5. BTW, you should check out "The Young Visitors" by Daisy Ashford. It's free on Gutenberg, and it's a very short piece. Ashfold wrote it when she was nine, I think, so her typos are left in... and you can see her childlike humor in it. You'll laugh so hard - but enjoy the delicateness of it. And please let me know what you think of it (and "The Sugar Queen" too).

  6. I can't wrap my mind around that attitude! I couldn't possibly survive without reading and books. How can anyone not read, let alone dislike it???

  7. I love books, too!... I love the feeling of them in my hands and most importantly, to be lost in a story or beautiful poem.

    I'm also starting to love ebooks. I recently bought a nook (it's supposed to arrive in the mail today). It is comfortable on the eyes just like a regular printed book and is also very compact. I can easily borrow from the library with it. Should be fun.

    Can't believe people who don't enjoy it. Reading is so relaxing, entertaining, and enjoyable. :)

  8. Nikita: You certainly do love books then! Though I do not value them above other's lives I certainly seem to enjoy the company of a good book to most people's. ;)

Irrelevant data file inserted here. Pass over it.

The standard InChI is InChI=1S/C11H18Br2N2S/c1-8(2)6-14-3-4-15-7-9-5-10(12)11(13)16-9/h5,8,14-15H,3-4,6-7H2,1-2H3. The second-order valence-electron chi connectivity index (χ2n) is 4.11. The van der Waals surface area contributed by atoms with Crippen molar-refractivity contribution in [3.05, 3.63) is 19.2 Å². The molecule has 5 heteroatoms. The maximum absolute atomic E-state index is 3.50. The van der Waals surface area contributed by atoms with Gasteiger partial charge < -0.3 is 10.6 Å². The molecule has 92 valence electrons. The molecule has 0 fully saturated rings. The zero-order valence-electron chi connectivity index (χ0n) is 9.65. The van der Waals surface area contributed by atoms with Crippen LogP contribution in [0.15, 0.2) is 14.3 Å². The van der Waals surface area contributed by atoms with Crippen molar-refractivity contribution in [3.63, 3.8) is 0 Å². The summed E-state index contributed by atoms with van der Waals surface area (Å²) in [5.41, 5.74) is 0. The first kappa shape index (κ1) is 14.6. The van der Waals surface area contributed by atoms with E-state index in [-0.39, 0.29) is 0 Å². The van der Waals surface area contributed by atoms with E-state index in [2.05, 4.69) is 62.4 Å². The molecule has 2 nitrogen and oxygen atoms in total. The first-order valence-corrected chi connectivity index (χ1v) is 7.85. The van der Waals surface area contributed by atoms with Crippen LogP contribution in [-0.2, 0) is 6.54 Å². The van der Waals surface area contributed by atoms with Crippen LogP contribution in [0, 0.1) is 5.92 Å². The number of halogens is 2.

Lumina: It would be mind-numbingly empty! I have read a lot of great books for school, but that could just be our curriculum. As I've gotten into high school, though, most of the books I've read could probably set me against literature. ;) Doing study guides definitely sucks the fun out of reading.

    Ah, but that's lovely as well. Savouring books is something I don't do very well - I'm a gulper. :)

    E: Yes, that is such a wonderful thing being "swallowed up in imaginative worlds".
    Summer is splendid for reading and I am hoping to read even more during it. :)

    CloudyKim: Haha! I never thought of it that way, non-readers really are writer's enemies. =D

    Well, I'm glad current children's books now have your current stamp of approval! :)

    I know what you mean. Except for me it can be the opposite. I find the weeks when I'm reading even more than usual, I don't write as much.

    I've read two books by Sarah Addison Allen and, while I liked them, they were overall too chick-litty for me. I have not read The Sugar Queen yet, though I've been wanting to. Sometimes I get feelings/premonitions about books and I feel that I might like it better than the other two. So, that, combined with your recommendation, has definitely catapulted it to the top of my to-read list!

    I just finished reading The Young Visiters and... wow!!! I wish I had been that amazing as a nine year old. I chortled my way through the story and greatly admired her humour and extensive vocabulary. Her range of adjectives were most commendable and her spelling errors adorable. Thanks so much for telling me about it. :)

    Ever: I know! I cannot wrap my mind around it either... So sad.